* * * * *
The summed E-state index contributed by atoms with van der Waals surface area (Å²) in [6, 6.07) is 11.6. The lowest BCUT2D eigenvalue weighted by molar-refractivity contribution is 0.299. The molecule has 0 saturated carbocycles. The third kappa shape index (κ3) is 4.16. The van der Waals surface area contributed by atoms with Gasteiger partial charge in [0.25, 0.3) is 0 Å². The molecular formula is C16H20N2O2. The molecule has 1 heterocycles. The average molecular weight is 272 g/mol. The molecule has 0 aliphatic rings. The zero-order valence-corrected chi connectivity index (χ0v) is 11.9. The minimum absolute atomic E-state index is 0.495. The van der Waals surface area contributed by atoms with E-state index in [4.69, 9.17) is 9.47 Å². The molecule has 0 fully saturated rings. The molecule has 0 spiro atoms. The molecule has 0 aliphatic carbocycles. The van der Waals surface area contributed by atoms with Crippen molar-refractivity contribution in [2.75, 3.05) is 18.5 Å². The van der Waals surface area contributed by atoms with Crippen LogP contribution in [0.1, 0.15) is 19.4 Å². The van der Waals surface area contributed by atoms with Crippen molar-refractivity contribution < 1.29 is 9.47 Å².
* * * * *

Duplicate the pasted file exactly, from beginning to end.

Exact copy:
The summed E-state index contributed by atoms with van der Waals surface area (Å²) in [6, 6.07) is 11.6. The lowest BCUT2D eigenvalue weighted by molar-refractivity contribution is 0.299. The molecule has 0 saturated carbocycles. The third kappa shape index (κ3) is 4.16. The van der Waals surface area contributed by atoms with Gasteiger partial charge in [0.25, 0.3) is 0 Å². The molecular formula is C16H20N2O2. The molecule has 1 heterocycles. The average molecular weight is 272 g/mol. The molecule has 0 aliphatic rings. The zero-order valence-corrected chi connectivity index (χ0v) is 11.9. The minimum absolute atomic E-state index is 0.495. The van der Waals surface area contributed by atoms with E-state index in [4.69, 9.17) is 9.47 Å². The molecule has 0 fully saturated rings. The molecule has 0 spiro atoms. The molecule has 0 aliphatic carbocycles. The van der Waals surface area contributed by atoms with Crippen molar-refractivity contribution in [2.75, 3.05) is 18.5 Å². The van der Waals surface area contributed by atoms with Crippen LogP contribution in [0.1, 0.15) is 19.4 Å². The van der Waals surface area contributed by atoms with Crippen molar-refractivity contribution < 1.29 is 9.47 Å².